SARS-CoV-2 Infection and High-Risk Non-Muscle-Invasive Bladder Cancer: Are There Any Common Features

Gian Maria Busetto, Angelo Porreca, Francesco Del Giudice, Martina Maggi, Daniele D'Agostino, Daniele Romagnoli, Gennaro Musi, Giuseppe Lucarelli, Katie Palmer, Ascanio Colonna Di Paliano, Matteo Muto, Rodolfo Hurle, Daniela Terracciano, Ottavio De Cobelli, Alessandro Sciarra, Ettore De Berardinis, Matteo Ferro

Research output: Contribution to journalReview articlepeer-review


The new severe acute respiratory syndrome virus (SARS-CoV-2) outbreak is a huge health, social and economic issue and has been declared a pandemic by the World Health Organization. Bladder cancer, on the contrary, is a well-known disease burdened by a high rate of affected patients and risk of recurrence, progression and death. Summary: The coronavirus disease (COVID-19 or 2019-nCoV) often involves mild clinical symptoms but in some cases, it can lead to pneumonia with acute respiratory distress syndrome and multiorgan dysfunction. Factors associated with developing a more severe disease are increased age, obesity, smoking and chronic underlying comorbidities (including diabetes mellitus). High-risk non-muscle-invasive bladder cancer (NMIBC) progression and worse prognosis are also characterized by a higher incidence in patients with risk factors similar to COVID-19. Immune system response and inflammation have been found as a common hallmark of both diseases. Most severe cases of COVID-19 and high-risk NMIBC patients at higher recurrence and progression risk are characterized by innate and adaptive immune activation followed by inflammation and cytokine/chemokine storm (interleukin [IL]-2, IL-6, IL-8). Alterations in neutrophils, lymphocytes and platelets accompany the systemic inflammatory response to cancer and infections. Neutrophil-to-lymphocyte ratio and platelet-to-lymphocyte ratio for example have been recognized as factors related to poor prognosis for many solid tumors, including bladder cancer, and their role has been found important even for the prognosis of SARS-CoV-2 infection. Key Messages: All these mechanisms should be further analyzed in order to find new therapeutic agents and new strategies to block infection and cancer progression. Further than commonly used therapies, controlling cytokine production and inflammatory response is a promising field.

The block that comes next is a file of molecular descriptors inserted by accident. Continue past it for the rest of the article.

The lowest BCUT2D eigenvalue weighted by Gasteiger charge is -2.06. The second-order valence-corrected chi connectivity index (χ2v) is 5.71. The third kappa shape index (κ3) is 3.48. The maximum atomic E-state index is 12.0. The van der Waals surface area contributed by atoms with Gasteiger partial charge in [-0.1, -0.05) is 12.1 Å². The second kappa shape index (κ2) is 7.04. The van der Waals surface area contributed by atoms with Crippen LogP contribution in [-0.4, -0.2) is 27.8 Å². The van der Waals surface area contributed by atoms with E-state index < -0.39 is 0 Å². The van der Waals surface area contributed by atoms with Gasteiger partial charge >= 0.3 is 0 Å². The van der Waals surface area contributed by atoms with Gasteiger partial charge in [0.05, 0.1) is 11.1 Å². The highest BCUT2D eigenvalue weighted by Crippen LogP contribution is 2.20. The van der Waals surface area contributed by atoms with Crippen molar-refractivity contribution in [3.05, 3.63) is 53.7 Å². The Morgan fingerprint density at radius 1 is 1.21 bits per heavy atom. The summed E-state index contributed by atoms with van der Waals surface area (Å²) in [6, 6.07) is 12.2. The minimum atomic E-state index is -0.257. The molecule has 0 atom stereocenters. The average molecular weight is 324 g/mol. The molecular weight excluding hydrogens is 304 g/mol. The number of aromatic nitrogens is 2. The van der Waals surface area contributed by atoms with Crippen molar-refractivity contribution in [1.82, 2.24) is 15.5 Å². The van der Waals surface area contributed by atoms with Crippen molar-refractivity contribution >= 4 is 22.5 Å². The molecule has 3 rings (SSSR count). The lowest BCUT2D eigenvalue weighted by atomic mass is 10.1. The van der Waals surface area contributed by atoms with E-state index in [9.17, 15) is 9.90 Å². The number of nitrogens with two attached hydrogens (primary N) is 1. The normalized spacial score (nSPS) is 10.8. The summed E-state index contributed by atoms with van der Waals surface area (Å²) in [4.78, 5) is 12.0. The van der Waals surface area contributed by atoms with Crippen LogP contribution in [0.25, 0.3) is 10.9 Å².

Original languageEnglish
Pages (from-to)510-522
Number of pages13
JournalUrologia Internationalis
Issue number7-8
Publication statusPublished - Aug 1 2020

ASJC Scopus subject areas

  • Urology


Dive into the research topics of 'SARS-CoV-2 Infection and High-Risk Non-Muscle-Invasive Bladder Cancer: Are There Any Common Features'. Together they form a unique fingerprint.

Cite this